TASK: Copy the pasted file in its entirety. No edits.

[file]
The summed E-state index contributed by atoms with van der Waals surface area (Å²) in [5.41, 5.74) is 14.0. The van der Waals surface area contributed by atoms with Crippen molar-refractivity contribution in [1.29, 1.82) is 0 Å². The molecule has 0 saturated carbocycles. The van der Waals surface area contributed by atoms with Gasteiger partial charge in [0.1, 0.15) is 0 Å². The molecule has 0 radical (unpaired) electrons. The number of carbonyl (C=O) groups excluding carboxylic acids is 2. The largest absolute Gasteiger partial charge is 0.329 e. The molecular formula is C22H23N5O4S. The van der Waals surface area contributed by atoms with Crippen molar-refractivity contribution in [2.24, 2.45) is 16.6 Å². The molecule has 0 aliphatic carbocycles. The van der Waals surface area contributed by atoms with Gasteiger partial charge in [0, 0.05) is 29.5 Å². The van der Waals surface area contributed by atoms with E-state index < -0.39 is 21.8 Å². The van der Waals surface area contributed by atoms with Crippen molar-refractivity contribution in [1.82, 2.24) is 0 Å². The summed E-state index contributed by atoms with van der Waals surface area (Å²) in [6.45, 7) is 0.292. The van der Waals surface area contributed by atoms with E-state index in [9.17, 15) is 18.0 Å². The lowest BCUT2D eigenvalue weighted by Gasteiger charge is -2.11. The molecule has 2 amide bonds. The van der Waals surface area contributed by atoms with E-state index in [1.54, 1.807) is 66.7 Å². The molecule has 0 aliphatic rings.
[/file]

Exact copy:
The summed E-state index contributed by atoms with van der Waals surface area (Å²) in [5.41, 5.74) is 14.0. The van der Waals surface area contributed by atoms with Crippen molar-refractivity contribution in [1.29, 1.82) is 0 Å². The molecule has 0 saturated carbocycles. The van der Waals surface area contributed by atoms with Gasteiger partial charge in [0.1, 0.15) is 0 Å². The molecule has 0 radical (unpaired) electrons. The number of carbonyl (C=O) groups excluding carboxylic acids is 2. The largest absolute Gasteiger partial charge is 0.329 e. The molecular formula is C22H23N5O4S. The van der Waals surface area contributed by atoms with Crippen molar-refractivity contribution in [2.24, 2.45) is 16.6 Å². The molecule has 0 aliphatic carbocycles. The van der Waals surface area contributed by atoms with Gasteiger partial charge in [0, 0.05) is 29.5 Å². The van der Waals surface area contributed by atoms with E-state index < -0.39 is 21.8 Å². The van der Waals surface area contributed by atoms with Crippen molar-refractivity contribution in [1.82, 2.24) is 0 Å². The summed E-state index contributed by atoms with van der Waals surface area (Å²) in [6.45, 7) is 0.292. The van der Waals surface area contributed by atoms with E-state index in [9.17, 15) is 18.0 Å². The lowest BCUT2D eigenvalue weighted by Gasteiger charge is -2.11. The molecule has 2 amide bonds. The van der Waals surface area contributed by atoms with E-state index in [1.54, 1.807) is 66.7 Å². The molecule has 0 aliphatic rings.